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Ralph Everard Gonsalves (born 8 August 1946) is a Vincentian politician. He currently serves as the 4th Prime Minister of Saint Vincent and the Grenadines, and leader of the Unity Labour Party (ULP).[1]

Ralph Gonsalves
Ralph Gonsalves (cropped).jpg
Ralph Gonsalves in 2013
4th Prime Minister of Saint Vincent and the Grenadines
Assumed office
28 March 2001
MonarchElizabeth II
Governor GeneralCharles Antrobus
Monica Dacon (Acting)
Frederick Ballantyne
Susan Dougan
DeputyLouis Straker
Preceded byArnhim Eustace
Leader of the Unity Labour Party
Assumed office
6 December 1998
Preceded byVincent Beache
Personal details
Born (1946-08-08) 8 August 1946 (age 73)
Colonarie, British Windward Islands
(now Saint Vincent and the Grenadines)
Political partyUnity Labour Party
Spouse(s)Eloise Harris
Alma materUniversity of the West Indies
University of Manchester
Inns of Court School of Law

Gonsalves is the longest continuously serving head of government since St. Vincent and the Grenadines became independent in 1979. He became Prime Minister after his party won a majority government in the 2001 general election. He was the first Prime Minister from the newly constructed ULP, following a merger of the Saint Vincent and the Grenadines Labour Party and the Movement for National Unity.[2]

Gonsalves has been Member of Parliament (MP) for the constituency of North Central Windward since 1994. In 1994, upon the formation of the Unity Labour Party he became deputy leader, and became leader of the party in 1998.[2]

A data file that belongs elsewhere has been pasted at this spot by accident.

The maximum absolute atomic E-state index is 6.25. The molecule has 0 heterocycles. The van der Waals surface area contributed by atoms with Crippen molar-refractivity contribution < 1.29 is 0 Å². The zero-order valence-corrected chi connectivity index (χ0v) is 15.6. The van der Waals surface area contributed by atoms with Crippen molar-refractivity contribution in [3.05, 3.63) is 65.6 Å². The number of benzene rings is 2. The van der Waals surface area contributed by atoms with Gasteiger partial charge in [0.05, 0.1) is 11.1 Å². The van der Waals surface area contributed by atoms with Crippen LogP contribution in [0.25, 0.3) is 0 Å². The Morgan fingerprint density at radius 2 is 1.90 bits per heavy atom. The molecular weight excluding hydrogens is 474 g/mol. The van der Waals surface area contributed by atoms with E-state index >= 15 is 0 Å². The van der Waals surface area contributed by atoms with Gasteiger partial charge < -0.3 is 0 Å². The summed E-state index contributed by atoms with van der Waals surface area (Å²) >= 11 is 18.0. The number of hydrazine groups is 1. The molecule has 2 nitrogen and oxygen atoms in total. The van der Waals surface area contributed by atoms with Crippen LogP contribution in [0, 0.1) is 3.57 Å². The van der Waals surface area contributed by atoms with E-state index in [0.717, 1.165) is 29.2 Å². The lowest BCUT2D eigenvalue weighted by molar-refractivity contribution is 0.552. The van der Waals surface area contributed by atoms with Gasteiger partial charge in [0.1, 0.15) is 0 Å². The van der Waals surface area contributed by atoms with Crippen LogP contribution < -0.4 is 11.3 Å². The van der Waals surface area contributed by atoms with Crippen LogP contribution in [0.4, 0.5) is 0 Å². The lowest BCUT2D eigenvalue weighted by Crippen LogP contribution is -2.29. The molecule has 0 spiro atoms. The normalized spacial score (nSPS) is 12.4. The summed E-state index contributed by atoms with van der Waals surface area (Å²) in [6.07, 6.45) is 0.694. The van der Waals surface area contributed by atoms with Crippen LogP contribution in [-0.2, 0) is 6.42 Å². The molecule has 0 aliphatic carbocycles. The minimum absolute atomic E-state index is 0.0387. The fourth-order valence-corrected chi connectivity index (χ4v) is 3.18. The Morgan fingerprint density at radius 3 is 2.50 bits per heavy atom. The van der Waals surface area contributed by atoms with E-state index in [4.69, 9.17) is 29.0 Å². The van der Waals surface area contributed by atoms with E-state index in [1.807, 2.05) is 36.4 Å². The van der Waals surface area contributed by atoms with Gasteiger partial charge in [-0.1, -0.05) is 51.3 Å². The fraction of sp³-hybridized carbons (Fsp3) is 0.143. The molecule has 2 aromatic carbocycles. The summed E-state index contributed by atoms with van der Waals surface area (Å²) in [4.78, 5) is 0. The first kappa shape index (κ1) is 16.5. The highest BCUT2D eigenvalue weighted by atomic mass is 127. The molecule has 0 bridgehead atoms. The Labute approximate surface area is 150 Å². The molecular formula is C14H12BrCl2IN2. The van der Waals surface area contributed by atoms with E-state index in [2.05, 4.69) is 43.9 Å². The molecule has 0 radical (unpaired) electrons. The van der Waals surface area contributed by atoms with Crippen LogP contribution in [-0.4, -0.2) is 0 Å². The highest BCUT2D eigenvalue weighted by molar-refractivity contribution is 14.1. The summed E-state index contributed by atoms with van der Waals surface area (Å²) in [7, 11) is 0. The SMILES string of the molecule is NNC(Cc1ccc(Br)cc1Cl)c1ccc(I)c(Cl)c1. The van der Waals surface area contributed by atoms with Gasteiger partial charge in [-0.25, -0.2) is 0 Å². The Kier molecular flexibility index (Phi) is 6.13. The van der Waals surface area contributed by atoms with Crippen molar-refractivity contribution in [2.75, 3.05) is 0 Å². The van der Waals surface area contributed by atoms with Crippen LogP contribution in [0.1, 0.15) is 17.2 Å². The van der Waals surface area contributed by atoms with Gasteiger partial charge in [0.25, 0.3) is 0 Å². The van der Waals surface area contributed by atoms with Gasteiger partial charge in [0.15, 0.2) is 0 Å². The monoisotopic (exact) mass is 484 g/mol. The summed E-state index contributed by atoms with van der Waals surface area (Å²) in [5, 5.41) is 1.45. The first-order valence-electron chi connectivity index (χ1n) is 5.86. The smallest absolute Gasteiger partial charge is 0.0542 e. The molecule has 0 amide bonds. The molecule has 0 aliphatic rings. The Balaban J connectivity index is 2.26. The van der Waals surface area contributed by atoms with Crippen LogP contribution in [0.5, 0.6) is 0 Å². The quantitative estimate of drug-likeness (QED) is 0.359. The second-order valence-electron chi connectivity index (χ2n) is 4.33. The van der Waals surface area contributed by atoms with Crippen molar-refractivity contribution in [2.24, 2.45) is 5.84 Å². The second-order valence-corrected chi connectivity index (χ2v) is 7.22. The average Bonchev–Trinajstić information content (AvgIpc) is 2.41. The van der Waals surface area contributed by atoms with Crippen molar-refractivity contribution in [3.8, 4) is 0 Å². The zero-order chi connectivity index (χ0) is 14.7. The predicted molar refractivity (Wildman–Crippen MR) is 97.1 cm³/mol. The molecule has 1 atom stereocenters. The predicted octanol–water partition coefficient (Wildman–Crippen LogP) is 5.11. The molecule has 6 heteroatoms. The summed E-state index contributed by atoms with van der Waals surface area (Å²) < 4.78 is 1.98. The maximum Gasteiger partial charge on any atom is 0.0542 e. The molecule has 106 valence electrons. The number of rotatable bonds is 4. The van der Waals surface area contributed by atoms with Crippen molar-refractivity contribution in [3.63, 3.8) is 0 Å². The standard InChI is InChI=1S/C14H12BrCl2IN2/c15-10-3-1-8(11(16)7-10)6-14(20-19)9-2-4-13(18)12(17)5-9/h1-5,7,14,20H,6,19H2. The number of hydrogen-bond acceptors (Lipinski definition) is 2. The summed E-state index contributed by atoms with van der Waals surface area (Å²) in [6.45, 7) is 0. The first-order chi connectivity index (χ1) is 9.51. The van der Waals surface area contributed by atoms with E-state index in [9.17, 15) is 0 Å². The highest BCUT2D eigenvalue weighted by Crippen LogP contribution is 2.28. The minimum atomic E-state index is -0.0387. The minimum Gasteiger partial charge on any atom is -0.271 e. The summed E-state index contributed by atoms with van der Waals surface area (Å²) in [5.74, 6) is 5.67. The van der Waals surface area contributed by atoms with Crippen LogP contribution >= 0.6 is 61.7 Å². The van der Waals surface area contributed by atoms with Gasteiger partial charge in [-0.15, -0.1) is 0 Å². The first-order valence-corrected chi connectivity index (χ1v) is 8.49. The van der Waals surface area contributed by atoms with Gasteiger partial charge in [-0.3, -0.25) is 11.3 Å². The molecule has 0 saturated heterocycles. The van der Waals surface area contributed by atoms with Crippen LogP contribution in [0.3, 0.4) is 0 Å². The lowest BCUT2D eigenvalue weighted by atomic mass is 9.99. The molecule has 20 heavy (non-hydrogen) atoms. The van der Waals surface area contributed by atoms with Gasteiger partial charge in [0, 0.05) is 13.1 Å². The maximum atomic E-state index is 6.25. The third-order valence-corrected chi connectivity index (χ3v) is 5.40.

With Gonsalves as leader, the ULP has won a majority in the popular vote in every general election since 1998 though it failed to secure the majority of parliamentary seats in the 1998 election.

Early life and educationEdit

Gonsalves, known affectionately as "Comrade Ralph", was born in Colonarie, Saint Vincent, British Windward Islands to his father, Alban Gonsalves (a farmer and small businessman, now deceased) and his mother, Theresa Francis (a small business woman). His foreparents came to Saint Vincent and the Grenadines in 1845 as indentured servants from the Portuguese island of Madeira.[1]

He attended Colonarie Roman Catholic School, and later the St Vincent Grammar School. Gonsalves then enrolled at the University of the West Indies, where he completed a bachelor's degree in economics. He later returned there to earn a master's degree in government, which he completed in 1971. In 1974 he completed a PhD in government at the University of Manchester. Gonsalves was called to the bar at Gray's Inn in London in 1981.[3] He also attended Makerere University in Uganda according to his address at the United Nations during the Africa Day event on 25 May 2019.

Political careerEdit

President Tsai of Republic of China (Taiwan) exchanges gifts with Dr. Ralph E. Gonsalves
Foreign Minister Ricardo Patiño of Ecuador met with the Prime Minister of St. Vincent and the Grenadines, Ralph Gonsalves.

Gonsalves became involved in politics at university, as president of the University of West Indies' Guild of Undergraduates and Debating Society. In 1968, he led a student protest of the deportation of historian and intellectual Walter Rodney by the Jamaican government.[citation needed]